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Propaganda posters

Posters can be powerful tools for persuasion, whether in advertising, state-led public information, propaganda campaigns or in social or political movements. Posters are public and the format requires that they get their message across quickly, simply and clearly. To attract and keep attention they must also be innovative or skilled, or otherwise make use of a range of techniques including satire, shocking or surprising their intended audience. In Propaganda: Power and Persuasion, you will see examples of propaganda posters from around the world using many different styles, reflecting these needs and demonstrating the power of posters.

The origins of propaganda posters

The use of posters in a form that we recognise today originated in France during the mid 19th century, drawing on cultural and artistic styles developed in mural paintings and also in advertisements for circuses. The technological development of lithographic printing allowed for mass production of printed sheets, also incorporating the use of colour. Initially associated with art and advertising, from the First World War posters increasingly came to be used also for political purposes. The recruitment and war savings posters of the First World War made use of styles developed for advertising. Although many war propaganda posters were mainly text-based, the power of simple images became clear through the success of UK and US recruitment posters featuring Kitchener and Uncle Sam.

Artistry and innovation in visual communication

Following the First World War, the use of propaganda posters became more sophisticated and incorporated new artistic styles. Poster art in general had drawn on, and influenced, developments in art from the later 19th century onwards. Equally important had been the influence of folk art. Both could be used for propaganda purposes, to represent innovation and dynamism or to present an image of the “ordinary people”. Popular and folk art styles in particular could be effective in communicating images of mass consent or contentment in a way that appeared authentic. Examples of propaganda posters using these styles could be seen across Europe, for example in the early Soviet Union, Spain during the Civil War, Italy under Mussolini, and in Nazi Germany. In Britain, the short-lived Empire Marketing Board (1926-1933) used leading commercial artists to create posters promoting trade with the British Empire, and more-generally maintaining British support for the Empire.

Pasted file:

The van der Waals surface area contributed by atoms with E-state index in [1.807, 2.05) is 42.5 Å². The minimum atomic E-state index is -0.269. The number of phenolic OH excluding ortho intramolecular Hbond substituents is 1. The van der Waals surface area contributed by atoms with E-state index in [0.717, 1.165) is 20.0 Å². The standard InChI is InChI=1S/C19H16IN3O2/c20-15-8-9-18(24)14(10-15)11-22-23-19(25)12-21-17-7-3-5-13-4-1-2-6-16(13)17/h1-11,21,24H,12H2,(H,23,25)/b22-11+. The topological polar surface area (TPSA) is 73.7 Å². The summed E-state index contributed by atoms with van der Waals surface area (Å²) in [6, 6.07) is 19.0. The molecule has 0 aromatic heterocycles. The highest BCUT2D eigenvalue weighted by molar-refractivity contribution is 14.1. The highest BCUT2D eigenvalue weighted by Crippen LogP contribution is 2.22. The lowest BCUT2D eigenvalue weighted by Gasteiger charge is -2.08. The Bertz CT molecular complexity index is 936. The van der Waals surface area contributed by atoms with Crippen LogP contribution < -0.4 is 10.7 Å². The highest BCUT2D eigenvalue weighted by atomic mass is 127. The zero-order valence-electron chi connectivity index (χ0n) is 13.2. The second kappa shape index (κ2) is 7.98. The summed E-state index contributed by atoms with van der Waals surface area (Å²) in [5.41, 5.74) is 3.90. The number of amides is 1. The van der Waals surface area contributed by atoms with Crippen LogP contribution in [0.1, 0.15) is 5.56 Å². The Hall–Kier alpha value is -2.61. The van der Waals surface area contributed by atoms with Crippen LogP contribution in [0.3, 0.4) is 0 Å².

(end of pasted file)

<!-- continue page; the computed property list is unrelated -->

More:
World War Two propaganda posters

Throughout the Second World War, posters remained significant, and designs continued to show innovation, particularly in the use of humour. However, the popularity of cinema, and especially radio, meant that other media became seen as more important in the struggle to win support and maintain morale. Posters remained important, but increasingly as part of a wider campaign that included radio broadcasts, films, pamphlets and other ephemera.

Impact on modern society

Posters remain a powerful and artistically-vibrant form of communication. In advertising and state communications, they form an important part of campaigns that also incorporate adverts in broadcast and print media, online campaigning, increasingly using social media, and staged events. The relatively simple technology needed to mass produce and circulate posters also means that they can be used effectively in campaigns against authority, as could be seen in the recent Occupy protests across the world. Finally, the impact of poster art can be seen in the development of street art more generally, with artists such as Banksy and Shepard Fairey using simple and powerful images that communicate clearly and directly with the public.

To find out more about propaganda posters and how they have played their part in history, visit the British Library and explore our fascinating exhibition ‘Propaganda: Power and Persuasion’. Check out our upcoming events and book your tickets now to avoid disappointment.